When John Calipari added Julius Mays to the roster last spring, many were unsure of the impact the Wright State transfer would have. Yes he was going to be a fifth-year senior as a graduate student at UK, but would he be accepted as a leader in his first and only year under the bright lights of UK? And would others accept him in return? The answer to those questions have been an emphatic yes, but that is not all Mays has provided.
His production on the court has turned out to be crucial to the team’s success. Not many thought he’d be a starter at UK, but Ryan Harrow’s absence has helped create that opportunity and Mays has made the most of it. We knew he could shoot, and he has provided some shooting and a steady nine points per game, but he’s also been an excellent distributor. Mays is tied with Archie Goodwin for most assists per game (4.4), but leads the team in assists to turnover ratio. For every 4.4 assists he dishes out, Mays only turns the ball over one time. And, by the way, (completely unrelated to Mays) of the seven players who have played in all five games, Jarrod Polson has the fewest turnovers per game of anyone (0.6).
We weren’t sure of how productive Mays would turn out to be here, and it turns out that Mays himself was unsure. He told the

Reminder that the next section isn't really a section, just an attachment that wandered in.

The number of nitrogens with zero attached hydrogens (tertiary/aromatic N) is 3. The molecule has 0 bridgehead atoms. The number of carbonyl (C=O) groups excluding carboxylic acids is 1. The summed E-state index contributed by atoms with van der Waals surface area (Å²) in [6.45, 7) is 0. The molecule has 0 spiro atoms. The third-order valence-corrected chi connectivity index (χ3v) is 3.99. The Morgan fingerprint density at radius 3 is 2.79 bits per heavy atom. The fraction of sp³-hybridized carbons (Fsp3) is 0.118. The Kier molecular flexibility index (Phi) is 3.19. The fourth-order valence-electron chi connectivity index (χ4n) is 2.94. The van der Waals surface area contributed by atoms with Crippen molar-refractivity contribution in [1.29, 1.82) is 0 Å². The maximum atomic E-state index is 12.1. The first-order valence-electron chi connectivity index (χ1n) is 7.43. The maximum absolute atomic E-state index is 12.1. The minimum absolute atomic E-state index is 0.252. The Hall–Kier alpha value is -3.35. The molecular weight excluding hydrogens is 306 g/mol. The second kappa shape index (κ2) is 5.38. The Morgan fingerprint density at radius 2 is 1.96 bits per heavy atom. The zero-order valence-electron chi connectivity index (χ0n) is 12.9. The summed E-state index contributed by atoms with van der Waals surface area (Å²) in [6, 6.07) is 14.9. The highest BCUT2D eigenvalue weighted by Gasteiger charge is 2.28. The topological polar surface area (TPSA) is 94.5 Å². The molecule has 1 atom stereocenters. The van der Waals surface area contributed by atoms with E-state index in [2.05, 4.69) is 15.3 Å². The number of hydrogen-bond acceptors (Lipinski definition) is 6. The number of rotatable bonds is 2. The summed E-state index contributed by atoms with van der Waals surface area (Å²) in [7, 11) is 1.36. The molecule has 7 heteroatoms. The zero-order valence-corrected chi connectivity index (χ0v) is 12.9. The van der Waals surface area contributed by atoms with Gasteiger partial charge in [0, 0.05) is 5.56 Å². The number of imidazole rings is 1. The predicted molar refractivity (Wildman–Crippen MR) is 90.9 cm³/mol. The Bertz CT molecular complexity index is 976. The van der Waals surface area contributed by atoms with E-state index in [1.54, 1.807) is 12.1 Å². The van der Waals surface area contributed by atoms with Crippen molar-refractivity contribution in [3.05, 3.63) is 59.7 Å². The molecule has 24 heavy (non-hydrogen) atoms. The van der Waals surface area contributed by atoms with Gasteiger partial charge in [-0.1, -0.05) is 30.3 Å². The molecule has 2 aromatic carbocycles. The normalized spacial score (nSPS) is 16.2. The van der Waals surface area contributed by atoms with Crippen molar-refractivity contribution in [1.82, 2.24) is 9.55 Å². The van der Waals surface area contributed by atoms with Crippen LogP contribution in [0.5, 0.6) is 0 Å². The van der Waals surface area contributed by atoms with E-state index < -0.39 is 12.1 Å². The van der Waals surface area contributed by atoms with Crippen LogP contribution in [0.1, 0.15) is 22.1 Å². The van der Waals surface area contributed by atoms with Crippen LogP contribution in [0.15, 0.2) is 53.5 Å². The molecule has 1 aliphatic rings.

“Nah, I didn’t think I wasn’t good enough,” Mays said in explaining his hesitancy about UK. “I just thought they had another powerhouse, and they just needed another body. I didn’t want to go somewhere and just be another body.”
Mays has exceeded his own expectations, as well as those of Big Blue Nation, so far on the court. He’s actually turned into quite the fan favorite as well after giving a cramped-up Archie Goodwin a “piggy-back ride” back to the bench against Morehead State. This quote from the Fayetteville Observer in North Carolina pretty much sums up the way Julius has stepped in and accepted his role of big brother on the team, and has been accepted as the big brother from the very beginning:
“It is like playing with little brothers that I never had,” Mays said. “From the moment that I came here in the summer, they took me in and I took them in as well. It has been like a brotherhood ever since then. I feel like the relationship that we have off the court transfers over to the court.”
Five games in, there’s no doubt Mays has been a pleasant surprise, and it’s hard to see where this team would be without him right now.